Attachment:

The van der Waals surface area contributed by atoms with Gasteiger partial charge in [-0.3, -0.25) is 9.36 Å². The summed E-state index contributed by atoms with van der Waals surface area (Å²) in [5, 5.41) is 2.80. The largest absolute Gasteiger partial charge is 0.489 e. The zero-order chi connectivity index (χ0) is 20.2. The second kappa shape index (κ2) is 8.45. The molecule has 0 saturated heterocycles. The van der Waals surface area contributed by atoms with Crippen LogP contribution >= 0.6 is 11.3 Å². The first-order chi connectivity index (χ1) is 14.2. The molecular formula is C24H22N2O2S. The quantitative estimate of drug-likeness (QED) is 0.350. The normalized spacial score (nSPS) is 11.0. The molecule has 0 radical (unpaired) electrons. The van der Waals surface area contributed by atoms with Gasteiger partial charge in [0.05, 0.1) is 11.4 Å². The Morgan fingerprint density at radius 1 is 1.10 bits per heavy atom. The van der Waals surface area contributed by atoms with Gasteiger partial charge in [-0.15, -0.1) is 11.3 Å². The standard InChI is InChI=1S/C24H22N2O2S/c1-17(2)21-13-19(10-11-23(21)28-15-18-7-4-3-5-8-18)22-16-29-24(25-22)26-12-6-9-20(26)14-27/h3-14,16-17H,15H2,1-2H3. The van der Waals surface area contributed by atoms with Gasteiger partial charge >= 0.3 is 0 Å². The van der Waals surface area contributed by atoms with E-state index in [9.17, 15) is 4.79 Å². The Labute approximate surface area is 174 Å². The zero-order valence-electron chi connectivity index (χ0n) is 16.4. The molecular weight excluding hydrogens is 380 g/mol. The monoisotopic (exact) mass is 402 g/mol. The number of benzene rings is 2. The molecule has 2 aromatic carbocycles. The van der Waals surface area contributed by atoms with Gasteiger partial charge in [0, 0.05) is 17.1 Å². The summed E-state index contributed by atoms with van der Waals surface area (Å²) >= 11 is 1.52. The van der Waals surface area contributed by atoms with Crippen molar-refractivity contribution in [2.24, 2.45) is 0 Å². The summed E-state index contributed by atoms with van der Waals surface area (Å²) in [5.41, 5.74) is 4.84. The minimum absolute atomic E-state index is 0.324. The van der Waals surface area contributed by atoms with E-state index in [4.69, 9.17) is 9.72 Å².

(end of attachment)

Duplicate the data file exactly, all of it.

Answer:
The van der Waals surface area contributed by atoms with Gasteiger partial charge in [-0.3, -0.25) is 9.36 Å². The summed E-state index contributed by atoms with van der Waals surface area (Å²) in [5, 5.41) is 2.80. The largest absolute Gasteiger partial charge is 0.489 e. The zero-order chi connectivity index (χ0) is 20.2. The second kappa shape index (κ2) is 8.45. The molecule has 0 saturated heterocycles. The van der Waals surface area contributed by atoms with Crippen LogP contribution >= 0.6 is 11.3 Å². The first-order chi connectivity index (χ1) is 14.2. The molecular formula is C24H22N2O2S. The quantitative estimate of drug-likeness (QED) is 0.350. The normalized spacial score (nSPS) is 11.0. The molecule has 0 radical (unpaired) electrons. The van der Waals surface area contributed by atoms with Gasteiger partial charge in [0.05, 0.1) is 11.4 Å². The Morgan fingerprint density at radius 1 is 1.10 bits per heavy atom. The van der Waals surface area contributed by atoms with Gasteiger partial charge in [-0.15, -0.1) is 11.3 Å². The standard InChI is InChI=1S/C24H22N2O2S/c1-17(2)21-13-19(10-11-23(21)28-15-18-7-4-3-5-8-18)22-16-29-24(25-22)26-12-6-9-20(26)14-27/h3-14,16-17H,15H2,1-2H3. The van der Waals surface area contributed by atoms with Gasteiger partial charge >= 0.3 is 0 Å². The van der Waals surface area contributed by atoms with E-state index in [9.17, 15) is 4.79 Å². The Labute approximate surface area is 174 Å². The zero-order valence-electron chi connectivity index (χ0n) is 16.4. The molecular weight excluding hydrogens is 380 g/mol. The monoisotopic (exact) mass is 402 g/mol. The number of benzene rings is 2. The molecule has 2 aromatic carbocycles. The van der Waals surface area contributed by atoms with Gasteiger partial charge in [0, 0.05) is 17.1 Å². The summed E-state index contributed by atoms with van der Waals surface area (Å²) >= 11 is 1.52. The van der Waals surface area contributed by atoms with Crippen molar-refractivity contribution in [2.24, 2.45) is 0 Å². The summed E-state index contributed by atoms with van der Waals surface area (Å²) in [5.41, 5.74) is 4.84. The minimum absolute atomic E-state index is 0.324. The van der Waals surface area contributed by atoms with E-state index in [4.69, 9.17) is 9.72 Å².